Deb Alder’s Garden Shed and Garden

Some garden sheds are lined with tools. Some garden sheds are overflowing with bags of soil and terracotta pots. Some garden sheds are catchalls for lawn mowers and barbecues.

And then there is Deb Alder’s garden shed, best described as a home away from home fashioned with an artist’s eye and a large dose of imagination.

Deb designed the shed.  A team of friends and relatives, including husband, Jeff and son, Madison put it together over the course of two years. The shed is a roomy 12’x14’ mini-house complete with comfy chair, heat and even cable. It’s “Deb’s World”.

With the exception of some siding, a few shingles and one window, everything in and out of the shed is made from repurposed or recycled materials. The front door is from a second hand store in Yelm.  The potting bench was used for 20 years at a local nursery. IMG_7967

 

What began as a regular gardening shed has evolved into a mini cottage with all the charm of a playhouse. It sits on a small terraced and densely landscaped 4-foot “hill” in a small neighborhood backyard complete with arched entrance. Deb calls the path that leads to the little hill her “rock welcome mat”.

The original intention was simple, the shed should house everything except a lawn mower…and from there it took on a life of its own.

A wooden retaining wall creates an upper terraced garden on three sides of the house. A lower, one rock high, wall was built from “Washington potatoes”, rocks collected from areas cleared to build the shed.

IMG_7964The small-scale landscape around the shed includes a collection of miniature hostas with names like Hosta ‘Itty Bitty’, H.Tiny Tears and H. Pandora’s Box with another collection of sedums and sempervivums spread just below the wood wall. Deb planted more than 200 perennials in the rest of the upper and lower terraces, 200 “different” perennials. Three of each is the rule but with that designer/nurseryman’s rule you forgo variety. Such a small-scale landscape lends itself to the “one of each” method.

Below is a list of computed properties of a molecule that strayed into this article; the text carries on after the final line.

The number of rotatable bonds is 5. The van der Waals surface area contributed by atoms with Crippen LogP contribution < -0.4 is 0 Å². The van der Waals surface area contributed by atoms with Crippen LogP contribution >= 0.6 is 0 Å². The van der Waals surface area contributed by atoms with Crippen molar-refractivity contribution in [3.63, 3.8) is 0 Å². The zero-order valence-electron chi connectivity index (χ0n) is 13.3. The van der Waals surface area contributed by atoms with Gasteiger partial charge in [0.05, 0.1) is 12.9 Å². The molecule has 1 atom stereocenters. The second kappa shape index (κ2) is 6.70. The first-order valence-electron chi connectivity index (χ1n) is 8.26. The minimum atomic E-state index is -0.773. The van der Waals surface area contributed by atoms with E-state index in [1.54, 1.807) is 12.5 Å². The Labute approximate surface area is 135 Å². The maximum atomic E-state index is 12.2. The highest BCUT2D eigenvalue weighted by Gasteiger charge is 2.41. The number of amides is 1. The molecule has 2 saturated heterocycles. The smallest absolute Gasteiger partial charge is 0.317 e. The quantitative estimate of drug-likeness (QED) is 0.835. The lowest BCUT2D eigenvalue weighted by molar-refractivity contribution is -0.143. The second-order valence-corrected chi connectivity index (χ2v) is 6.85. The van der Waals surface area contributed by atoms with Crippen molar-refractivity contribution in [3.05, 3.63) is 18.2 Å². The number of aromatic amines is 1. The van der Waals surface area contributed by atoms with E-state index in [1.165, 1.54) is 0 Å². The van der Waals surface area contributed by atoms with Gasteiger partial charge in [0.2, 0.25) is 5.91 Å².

Mini Hosta Collection

Mini Hosta Collection

Mixed in with the perennials are a few well-placed shrubs, bulbs, annuals and pretty volunteers like “Johnny Jump-ups” and Cerinthe.  The effect is a year round explosion of color in flower and form. This year Deb is trying out Tagro, Tacoma’s magic elixir compost. So far, the plant areas covered with Tagro have not been devoured by slugs or destroyed by squirrels. Coincidence?

The shed sits above the terraces and is complete with an old  bench on the ample front porch, a perfect perch to sit and survey the little, jam-packed landscape. The side of the shed is “screened in” with tall bamboo. No, not THAT bamboo. This bamboo is “Green Panda”, a non-invasive clumping bamboo that screens but doesn’t run.

 

And then, there is the inside of the garden shed… It’s “Deb’s World”.

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Above the door hangs a carousel horse! The floor is covered with a vintage well-worn Oriental carpet used for 23 years in the retired garden shop where Deb volunteered.  The shelves are made from bulb and fruit crates from the same shop.

The artwork displayed in the crates and on the walls (yes, plenty of artwork) is either something Deb made herself, or art purchased from South Sound farmer’s markets and local artists, including a favorite crow tile from tilest Claudia Reidner from Ixia Tile Tacoma.

Pots with blackbirds, a birdhouse by a local craftsman and a British tin for seeds complete that corner.

Each wall mounted bulb and fruit crate has its own theme. One is filled with a collection of brass nozzles, one has small replicas of hands and one crate has a dial from an old telephone, the brass bells (the ringer) that were inside the old phone and a large light bulb with a kinetic spinner inside that takes off when the light hits. With Deb’s eye for detail, odds and ends are turned into little pieces of art.

Her prized possession is a rice container that her mom purchased from a man who sold his wares door to door to the local Japanese community. It’s one of those items that we all have in our lives…monetarily worth very little but never replaceable.

A reading corner near a window has ready access to garden books. A $2 chair from Goodwill fits in perfectly. IMG_8125